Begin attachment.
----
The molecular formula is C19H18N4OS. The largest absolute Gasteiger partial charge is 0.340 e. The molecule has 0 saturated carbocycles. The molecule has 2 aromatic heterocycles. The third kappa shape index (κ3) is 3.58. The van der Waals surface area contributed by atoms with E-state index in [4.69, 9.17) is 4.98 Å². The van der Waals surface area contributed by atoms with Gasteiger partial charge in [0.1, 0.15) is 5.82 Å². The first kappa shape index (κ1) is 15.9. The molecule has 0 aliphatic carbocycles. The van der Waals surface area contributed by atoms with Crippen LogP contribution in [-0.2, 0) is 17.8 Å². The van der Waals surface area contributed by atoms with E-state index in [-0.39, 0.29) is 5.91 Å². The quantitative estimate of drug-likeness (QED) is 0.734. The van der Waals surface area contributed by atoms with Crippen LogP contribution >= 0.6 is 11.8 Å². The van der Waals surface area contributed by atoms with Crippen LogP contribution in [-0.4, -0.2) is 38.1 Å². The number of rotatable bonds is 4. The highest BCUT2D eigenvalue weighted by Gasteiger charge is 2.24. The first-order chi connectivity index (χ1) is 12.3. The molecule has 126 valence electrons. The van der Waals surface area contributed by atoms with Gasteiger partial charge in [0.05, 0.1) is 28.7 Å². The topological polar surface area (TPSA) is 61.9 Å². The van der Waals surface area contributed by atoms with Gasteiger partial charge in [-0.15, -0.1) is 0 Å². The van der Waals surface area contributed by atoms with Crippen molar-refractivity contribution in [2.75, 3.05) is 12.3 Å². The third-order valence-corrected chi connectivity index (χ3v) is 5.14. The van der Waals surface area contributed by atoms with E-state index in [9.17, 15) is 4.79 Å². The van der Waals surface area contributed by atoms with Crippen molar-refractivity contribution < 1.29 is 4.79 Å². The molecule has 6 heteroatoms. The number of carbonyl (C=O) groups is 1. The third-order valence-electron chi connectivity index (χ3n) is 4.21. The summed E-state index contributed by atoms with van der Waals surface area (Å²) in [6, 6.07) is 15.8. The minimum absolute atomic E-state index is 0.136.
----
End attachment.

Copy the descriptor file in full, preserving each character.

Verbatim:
The molecular formula is C19H18N4OS. The largest absolute Gasteiger partial charge is 0.340 e. The molecule has 0 saturated carbocycles. The molecule has 2 aromatic heterocycles. The third kappa shape index (κ3) is 3.58. The van der Waals surface area contributed by atoms with E-state index in [4.69, 9.17) is 4.98 Å². The van der Waals surface area contributed by atoms with Gasteiger partial charge in [0.1, 0.15) is 5.82 Å². The first kappa shape index (κ1) is 15.9. The molecule has 0 aliphatic carbocycles. The van der Waals surface area contributed by atoms with Crippen LogP contribution in [-0.2, 0) is 17.8 Å². The van der Waals surface area contributed by atoms with E-state index in [-0.39, 0.29) is 5.91 Å². The quantitative estimate of drug-likeness (QED) is 0.734. The van der Waals surface area contributed by atoms with Crippen LogP contribution >= 0.6 is 11.8 Å². The van der Waals surface area contributed by atoms with Crippen LogP contribution in [-0.4, -0.2) is 38.1 Å². The number of rotatable bonds is 4. The highest BCUT2D eigenvalue weighted by Gasteiger charge is 2.24. The first-order chi connectivity index (χ1) is 12.3. The molecule has 126 valence electrons. The van der Waals surface area contributed by atoms with Gasteiger partial charge in [0.05, 0.1) is 28.7 Å². The topological polar surface area (TPSA) is 61.9 Å². The van der Waals surface area contributed by atoms with Gasteiger partial charge in [-0.15, -0.1) is 0 Å². The van der Waals surface area contributed by atoms with Crippen molar-refractivity contribution in [2.75, 3.05) is 12.3 Å². The third-order valence-corrected chi connectivity index (χ3v) is 5.14. The van der Waals surface area contributed by atoms with E-state index in [9.17, 15) is 4.79 Å². The van der Waals surface area contributed by atoms with Crippen molar-refractivity contribution < 1.29 is 4.79 Å². The molecule has 6 heteroatoms. The number of carbonyl (C=O) groups is 1. The third-order valence-electron chi connectivity index (χ3n) is 4.21. The summed E-state index contributed by atoms with van der Waals surface area (Å²) in [6, 6.07) is 15.8. The minimum absolute atomic E-state index is 0.136.